Giving the green light to proceed

With the SBUSD Board’s unanimous 12 January decision to move forward, the District is staged to begin enjoying bill savings and resilience benefits by the end of 2021. Construction would normally take place in the summer, when school is out of session, but given pandemic-related school shutdowns, construction might be able to start sooner.

The SBUSD Solar Microgrids are attracting significant attention and influencing many additional school districts to follow. Importantly, every school district, whether in California or beyond, should be able to enjoy the unparalleled economic, environmental, and resilience benefits of Solar Microgrids.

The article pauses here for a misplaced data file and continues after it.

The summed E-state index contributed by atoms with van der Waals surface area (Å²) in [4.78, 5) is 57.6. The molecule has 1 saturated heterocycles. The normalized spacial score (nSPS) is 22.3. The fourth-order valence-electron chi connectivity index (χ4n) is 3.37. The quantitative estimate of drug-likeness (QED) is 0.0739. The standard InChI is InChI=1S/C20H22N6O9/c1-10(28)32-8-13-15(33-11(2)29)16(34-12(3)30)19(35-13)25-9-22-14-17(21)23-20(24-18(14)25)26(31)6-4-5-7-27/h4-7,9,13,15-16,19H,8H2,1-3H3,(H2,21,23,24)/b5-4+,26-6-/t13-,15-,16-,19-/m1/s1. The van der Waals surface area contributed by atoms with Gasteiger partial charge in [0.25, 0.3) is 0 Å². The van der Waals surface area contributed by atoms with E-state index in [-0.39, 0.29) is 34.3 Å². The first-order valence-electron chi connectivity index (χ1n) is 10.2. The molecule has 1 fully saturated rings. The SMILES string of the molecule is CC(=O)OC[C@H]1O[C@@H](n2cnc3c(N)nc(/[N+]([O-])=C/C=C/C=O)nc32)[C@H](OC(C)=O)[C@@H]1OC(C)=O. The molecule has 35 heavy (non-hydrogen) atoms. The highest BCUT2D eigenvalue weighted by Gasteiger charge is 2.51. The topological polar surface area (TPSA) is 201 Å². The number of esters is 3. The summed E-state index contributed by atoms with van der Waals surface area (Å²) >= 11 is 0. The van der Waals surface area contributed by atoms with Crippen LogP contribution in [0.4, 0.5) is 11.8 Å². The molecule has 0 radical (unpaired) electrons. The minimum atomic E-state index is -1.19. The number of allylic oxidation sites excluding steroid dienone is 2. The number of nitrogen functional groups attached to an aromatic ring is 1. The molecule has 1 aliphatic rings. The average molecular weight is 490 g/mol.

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  1. I would highly recommend Michael Moore’s new documentary film titled “The Planet of the Humans.” He outlines the hidden costs and environmental harm associated with solar power and other forms of “green” energy. I think it’s really important to understand the environmental impact of solar and other forms of alternative energy. They are not as clean as the big corporations who profit from them would have you believe.